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Both the House Select Committee on Intelligence and the House Judiciary Committee have met and debated the merits of impeachment with regard to actions taken by President Trump. On Thursday, December 5, Speaker of the House Nancy Pelosi recalled the spirit of our founding fathers in calling for committee chairs to draft official articles of impeachment.

“In the course of today’s events, it becomes necessary for us to address, among other grievances, the President’s failure to faithfully execute the law,” Pelosi said.

On December 4, the House Judiciary Committee, led by Representative Jerry Nadler (D-NY), heard testimony from four constitutional scholars on what constitutes a “high crime or misdemeanor” and whether or not President Trump’s conduct fits that definition, in accordance with the Constitution.

Three witnesses, Noah Feldman, Harvard Law Professor; Pamela Karlan, Stanford Law School Professor; and Michael Gerhardt, University of North Carolina Law Professor, were called by the Democrats. Each testified, in their own words, that Trump’s conduct clearly constitutes a string of impeachable offenses.

Only Jonathan Turley, a Law Professor at George Washington University who was called by the Republicans, testified that impeachment was wrong because it was rushed. In his testimony, he was careful to avoid characterizing the President’s actions in any way, focusing his opening statements on the impeachment process itself rather than on the President and his conduct while in office.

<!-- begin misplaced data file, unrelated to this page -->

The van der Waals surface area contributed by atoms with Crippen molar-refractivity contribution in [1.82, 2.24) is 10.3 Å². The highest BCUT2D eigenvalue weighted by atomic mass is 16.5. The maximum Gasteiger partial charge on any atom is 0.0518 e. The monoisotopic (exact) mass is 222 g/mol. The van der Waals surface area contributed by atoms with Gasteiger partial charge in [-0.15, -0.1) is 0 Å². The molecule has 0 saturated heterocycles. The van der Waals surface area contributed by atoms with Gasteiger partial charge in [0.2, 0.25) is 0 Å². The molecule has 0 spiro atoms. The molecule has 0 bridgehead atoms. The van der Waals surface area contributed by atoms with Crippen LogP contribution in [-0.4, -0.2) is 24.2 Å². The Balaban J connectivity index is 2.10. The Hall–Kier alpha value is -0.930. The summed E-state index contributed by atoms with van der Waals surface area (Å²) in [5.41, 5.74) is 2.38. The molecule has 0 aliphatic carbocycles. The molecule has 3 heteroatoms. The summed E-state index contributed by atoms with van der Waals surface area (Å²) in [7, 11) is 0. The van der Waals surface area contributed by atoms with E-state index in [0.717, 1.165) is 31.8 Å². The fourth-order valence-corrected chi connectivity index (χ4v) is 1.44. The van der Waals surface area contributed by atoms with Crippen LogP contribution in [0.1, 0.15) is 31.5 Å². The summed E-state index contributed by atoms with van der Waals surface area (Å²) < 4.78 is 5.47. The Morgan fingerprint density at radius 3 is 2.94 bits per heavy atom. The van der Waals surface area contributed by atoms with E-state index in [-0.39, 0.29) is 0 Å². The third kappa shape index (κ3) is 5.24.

The impeachment effort caps off a months long effort across multiple committees including the House Select Committee on Intelligence, which issued its own report based on the facts of not only President Trump’s conduct concerning Ukraine and the withholding of both bipartisan security assistance and a White House meeting, but also actions undertaken by his agents, including his personal attorney Rudy Giuliani, Ambassador to the European Union Gordon Sondland, and others.

The report issued by the House Intelligence Committee found “a months-long effort by President Trump to use the powers of his office to solicit foreign interference on his behalf in the 2020 election.”

Colorado Representative Diana DeGette, who represents Colorado’s 1st congressional district, said in a statement that, “In forming our great nation, the framers of our Constitution instilled in us, as members of the U.S. House of Representatives, the sole power to impeach a president if the need were ever to arise.”

DeGette went on, “As some of our nation’s top constitutional law experts said yesterday, President Trump has abused the power of his office and, for the sake of our republic, must be held accountable.”